Published online by Cambridge University Press: 01 June 2011
This book grew out of notes for my Statistical Computing course that I have been teaching for the past 20 years at North Carolina State University. The goal of this course is to prepare doctoral students with the computing tools needed for statistical research, and I have augmented this core with related topics that through the years I have found useful for colleagues and graduate students. As a result, this book covers a wide range of computational issues, from arithmetic, numerical linear algebra, and approximation, which are typical numerical analysis topics, to optimization and nonlinear regression, to random number generation, and finally to fast algorithms. I have emphasized numerical techniques but restricted the scope to those regularly employed in the field of statistics and dropped some traditional numerical analysis topics such as differential equations. Many of the exercises in this book arose from questions posed to me by colleagues and students.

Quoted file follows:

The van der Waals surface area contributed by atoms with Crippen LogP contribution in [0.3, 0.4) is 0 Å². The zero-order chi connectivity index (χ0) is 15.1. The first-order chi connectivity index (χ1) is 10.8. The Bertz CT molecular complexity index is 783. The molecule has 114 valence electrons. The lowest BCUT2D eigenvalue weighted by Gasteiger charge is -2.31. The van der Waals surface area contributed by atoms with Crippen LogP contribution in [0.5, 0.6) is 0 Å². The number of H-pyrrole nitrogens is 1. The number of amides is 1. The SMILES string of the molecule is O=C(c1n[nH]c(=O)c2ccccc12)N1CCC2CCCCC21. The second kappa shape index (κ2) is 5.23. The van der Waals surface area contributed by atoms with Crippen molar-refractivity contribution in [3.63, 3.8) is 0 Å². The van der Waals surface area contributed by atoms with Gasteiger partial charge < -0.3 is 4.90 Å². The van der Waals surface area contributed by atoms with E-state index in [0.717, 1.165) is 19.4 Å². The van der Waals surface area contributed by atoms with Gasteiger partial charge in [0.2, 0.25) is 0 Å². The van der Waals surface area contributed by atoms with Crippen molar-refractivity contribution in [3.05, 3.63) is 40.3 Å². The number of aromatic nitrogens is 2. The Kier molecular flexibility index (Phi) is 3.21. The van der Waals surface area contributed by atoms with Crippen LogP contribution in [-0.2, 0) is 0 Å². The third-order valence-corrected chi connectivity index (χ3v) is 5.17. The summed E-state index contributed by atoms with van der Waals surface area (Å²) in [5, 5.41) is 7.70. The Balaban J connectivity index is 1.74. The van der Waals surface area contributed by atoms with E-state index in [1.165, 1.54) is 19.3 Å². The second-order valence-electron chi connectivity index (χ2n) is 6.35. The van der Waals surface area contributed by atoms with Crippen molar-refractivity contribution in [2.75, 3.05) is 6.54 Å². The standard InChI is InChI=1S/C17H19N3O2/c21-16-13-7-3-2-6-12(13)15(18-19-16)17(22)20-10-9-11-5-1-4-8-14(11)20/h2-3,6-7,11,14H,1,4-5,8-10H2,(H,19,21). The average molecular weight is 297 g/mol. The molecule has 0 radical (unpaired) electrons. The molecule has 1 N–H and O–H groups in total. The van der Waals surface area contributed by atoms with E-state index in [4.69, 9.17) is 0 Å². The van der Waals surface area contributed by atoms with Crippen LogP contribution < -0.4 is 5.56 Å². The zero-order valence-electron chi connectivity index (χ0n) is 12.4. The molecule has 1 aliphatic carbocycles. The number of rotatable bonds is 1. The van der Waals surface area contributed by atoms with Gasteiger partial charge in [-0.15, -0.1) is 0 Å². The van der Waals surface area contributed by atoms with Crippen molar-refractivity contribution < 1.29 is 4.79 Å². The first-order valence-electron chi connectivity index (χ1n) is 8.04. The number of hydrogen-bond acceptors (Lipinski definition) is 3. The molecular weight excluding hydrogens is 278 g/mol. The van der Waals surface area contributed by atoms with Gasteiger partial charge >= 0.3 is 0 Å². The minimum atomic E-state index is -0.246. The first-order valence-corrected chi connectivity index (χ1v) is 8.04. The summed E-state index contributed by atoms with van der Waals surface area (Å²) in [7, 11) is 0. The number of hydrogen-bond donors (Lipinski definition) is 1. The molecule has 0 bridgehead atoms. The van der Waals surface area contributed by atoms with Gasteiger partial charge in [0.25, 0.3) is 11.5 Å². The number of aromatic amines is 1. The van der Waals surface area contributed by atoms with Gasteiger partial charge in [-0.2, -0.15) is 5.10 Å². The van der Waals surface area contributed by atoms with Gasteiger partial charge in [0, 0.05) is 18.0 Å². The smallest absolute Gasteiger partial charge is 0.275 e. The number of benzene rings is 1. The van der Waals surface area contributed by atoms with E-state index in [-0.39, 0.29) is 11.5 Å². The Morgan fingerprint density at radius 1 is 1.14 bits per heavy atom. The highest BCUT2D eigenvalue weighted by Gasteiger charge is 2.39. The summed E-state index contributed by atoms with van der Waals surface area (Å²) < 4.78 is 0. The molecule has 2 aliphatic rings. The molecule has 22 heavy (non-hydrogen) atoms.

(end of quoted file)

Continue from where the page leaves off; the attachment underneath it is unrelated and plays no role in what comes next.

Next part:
Most of the students that I have taught come with a graduate level understanding of statistics, no experience in numerical analysis, and little skill in a programming language. Consequently, I cover only about half of this material in a one-semester course. For those with a background in numerical analysis, a basic understanding of two statistical topics, regression and maximum likelihood, would be necessary.
I would advise any instructor of statistical computing not to shortchange the fundamental topic of arithmetic.
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